Lipoma1 is a relatively common hamartoma (benign, focal malformation of normal tissue) of fatty subcutaneous tissue.
Fat cells with the same morphology as normal fat cells cluster within a connective tissue framework.2
Symptoms and clinical features
The patient notices a mass in the vulva that has grown in size but is usually asymptomatic.
On the labium major, there is a soft, sessile, or pedunculated mass varying in size from 1 cm to several centimeters in diameter.
Very large lesions may be ulcerated.
Diagnosis is clinical and confirmed by biopsy if necessary.
On biopsy, mature adipose tissue with a thin fibrous capsule is found.3
Differential diagnosis includes hemangioma, fibroma, and Bartholin’s cyst.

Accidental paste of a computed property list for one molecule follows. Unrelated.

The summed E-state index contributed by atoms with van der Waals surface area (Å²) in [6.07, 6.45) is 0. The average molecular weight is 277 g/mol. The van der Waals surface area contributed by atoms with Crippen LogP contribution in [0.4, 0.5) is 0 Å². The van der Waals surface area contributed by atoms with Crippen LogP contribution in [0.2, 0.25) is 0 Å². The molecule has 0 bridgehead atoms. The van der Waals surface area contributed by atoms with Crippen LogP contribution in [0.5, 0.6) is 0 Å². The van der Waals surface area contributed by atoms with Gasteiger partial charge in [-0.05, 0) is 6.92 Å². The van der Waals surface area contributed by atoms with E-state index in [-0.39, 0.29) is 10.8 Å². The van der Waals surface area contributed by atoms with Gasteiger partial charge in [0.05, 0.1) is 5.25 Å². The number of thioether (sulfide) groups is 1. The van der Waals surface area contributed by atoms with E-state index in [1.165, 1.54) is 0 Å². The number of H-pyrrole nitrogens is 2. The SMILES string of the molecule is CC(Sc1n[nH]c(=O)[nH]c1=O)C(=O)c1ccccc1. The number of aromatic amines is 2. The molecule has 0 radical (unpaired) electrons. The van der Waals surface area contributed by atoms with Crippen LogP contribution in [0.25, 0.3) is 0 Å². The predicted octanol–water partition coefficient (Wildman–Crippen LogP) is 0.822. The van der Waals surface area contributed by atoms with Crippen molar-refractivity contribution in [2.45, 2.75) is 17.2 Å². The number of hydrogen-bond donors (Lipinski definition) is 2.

Excision of the mass is necessary if it is symptomatic.
- Fisher BK, Margesson, LJ. Genital Skin Disorders: Diagnosis and Treatment. Mosby, Inc. 1998. 204.
- Wolff K and Johnson RA. Fitzpatrick’s Color Atlas & Synopsis of Clinical Dermatology, sixth edition. 2009, New York. McGraw Hill Medical. 224.
- Heller DS, Wallach RC, ed. Vulvar disease; a clinicopathological approach. Informa Healthcare. 2007. 156.